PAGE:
Post-Modernism at the V&A


Image from Nick Sherwood

I went to this exhibition without looking up what it was about beforehand. I knew the format to expect: it would be in the gallery near the smaller shop, and there would be a lot of vinyl lettering on the wall, probably lots of black shiny panels with white plinths and glass casing. That’s the way the V&A rolls.

Unfortunately photography was not allowed. Unfortunately I don’t understand why. So I did it anyway, sneakily. Copyright issues or something – but if I credit them I don’t see why I shouldn’t. Still, out of respect I’m not going to put what I took online. If anyone can tell me a good reason why I shouldn’t put them online, please let me know.


I took a not-so-good sneaky version of this. Copyright of the V&A from Art Face.

We don’t talk about what era/movement we’re in right now, so this exhibition is attempting to call 1970-1990 the post-modernism movement. It doesn’t have a very clear description, in keeping with the ambiguity of the movement.

It was talked of as subverting modernism – taking its clean lines and shaking it up. Modernist furniture would be combined with baroque. Beautiful vases would be remodelled in a distorted way. Post-modernism was rejecting modernism as violently as possible.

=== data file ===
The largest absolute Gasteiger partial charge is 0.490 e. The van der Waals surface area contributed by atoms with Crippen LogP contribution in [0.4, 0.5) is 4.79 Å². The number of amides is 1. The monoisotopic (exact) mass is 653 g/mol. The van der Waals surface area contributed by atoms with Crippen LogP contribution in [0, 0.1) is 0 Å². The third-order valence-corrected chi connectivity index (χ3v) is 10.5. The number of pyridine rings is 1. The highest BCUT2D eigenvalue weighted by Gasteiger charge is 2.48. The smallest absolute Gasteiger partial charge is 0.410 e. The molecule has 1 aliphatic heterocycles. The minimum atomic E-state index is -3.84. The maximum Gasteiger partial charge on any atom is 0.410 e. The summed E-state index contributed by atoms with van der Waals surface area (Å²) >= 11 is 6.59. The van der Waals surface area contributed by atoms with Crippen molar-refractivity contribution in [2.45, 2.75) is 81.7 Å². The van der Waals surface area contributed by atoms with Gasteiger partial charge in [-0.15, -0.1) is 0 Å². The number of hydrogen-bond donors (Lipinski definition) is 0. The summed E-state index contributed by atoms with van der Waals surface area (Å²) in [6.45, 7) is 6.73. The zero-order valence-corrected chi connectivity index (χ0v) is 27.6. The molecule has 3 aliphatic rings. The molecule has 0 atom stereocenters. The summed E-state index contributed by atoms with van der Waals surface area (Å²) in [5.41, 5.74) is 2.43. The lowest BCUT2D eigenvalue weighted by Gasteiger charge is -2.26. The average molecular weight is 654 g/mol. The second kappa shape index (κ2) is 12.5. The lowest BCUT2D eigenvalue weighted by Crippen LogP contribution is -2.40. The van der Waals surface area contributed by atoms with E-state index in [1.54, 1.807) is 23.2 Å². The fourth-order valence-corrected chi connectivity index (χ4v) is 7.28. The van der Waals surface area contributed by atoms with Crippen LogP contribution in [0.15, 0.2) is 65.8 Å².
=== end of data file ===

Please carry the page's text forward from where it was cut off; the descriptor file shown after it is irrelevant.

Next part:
Image from Fashion For Lunch

Briocolage was a big part of the movement. This means combining juxtaposing objects together to make an odd hybrid. The Memphis movement did this. I think it mostly came out with really ugly results. Truly some of the most ugly objects I have seen at the V&A have been in this show. Post-modernism was rebelling against beauty.


Image from Quintin Lake

Music videos were a big part of the show – well not that big, it was a massive show, it took about 3hours to go around. You could hear the music videos for about half the show. There was some really weird stuff – a woman sang ‘take me into your arms, take me into your electronic arms’ in a treated voice so there were two pitches at once. Freaky. And there was a man in a plastic suit that sang about settling down. I can’t imagine him doing that in a plastic suit. That’s post-modernism.

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